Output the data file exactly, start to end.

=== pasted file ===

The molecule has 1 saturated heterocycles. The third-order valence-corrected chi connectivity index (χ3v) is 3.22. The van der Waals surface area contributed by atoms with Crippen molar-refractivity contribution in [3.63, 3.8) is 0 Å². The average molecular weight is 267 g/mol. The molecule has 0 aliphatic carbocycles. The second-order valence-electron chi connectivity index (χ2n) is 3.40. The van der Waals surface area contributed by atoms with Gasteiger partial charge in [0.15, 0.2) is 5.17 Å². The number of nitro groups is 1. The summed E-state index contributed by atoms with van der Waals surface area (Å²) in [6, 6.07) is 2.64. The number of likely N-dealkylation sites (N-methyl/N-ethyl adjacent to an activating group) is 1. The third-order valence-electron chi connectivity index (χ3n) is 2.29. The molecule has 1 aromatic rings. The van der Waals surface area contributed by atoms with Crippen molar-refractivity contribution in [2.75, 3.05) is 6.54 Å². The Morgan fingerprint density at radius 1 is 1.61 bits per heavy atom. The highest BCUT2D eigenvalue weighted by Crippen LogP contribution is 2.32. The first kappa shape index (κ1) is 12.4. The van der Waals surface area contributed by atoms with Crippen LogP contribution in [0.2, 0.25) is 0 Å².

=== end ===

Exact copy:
The molecule has 1 saturated heterocycles. The third-order valence-corrected chi connectivity index (χ3v) is 3.22. The van der Waals surface area contributed by atoms with Crippen molar-refractivity contribution in [3.63, 3.8) is 0 Å². The average molecular weight is 267 g/mol. The molecule has 0 aliphatic carbocycles. The second-order valence-electron chi connectivity index (χ2n) is 3.40. The van der Waals surface area contributed by atoms with Gasteiger partial charge in [0.15, 0.2) is 5.17 Å². The number of nitro groups is 1. The summed E-state index contributed by atoms with van der Waals surface area (Å²) in [6, 6.07) is 2.64. The number of likely N-dealkylation sites (N-methyl/N-ethyl adjacent to an activating group) is 1. The third-order valence-electron chi connectivity index (χ3n) is 2.29. The molecule has 1 aromatic rings. The van der Waals surface area contributed by atoms with Crippen molar-refractivity contribution in [2.75, 3.05) is 6.54 Å². The Morgan fingerprint density at radius 1 is 1.61 bits per heavy atom. The highest BCUT2D eigenvalue weighted by Crippen LogP contribution is 2.32. The first kappa shape index (κ1) is 12.4. The van der Waals surface area contributed by atoms with Crippen LogP contribution in [0.2, 0.25) is 0 Å².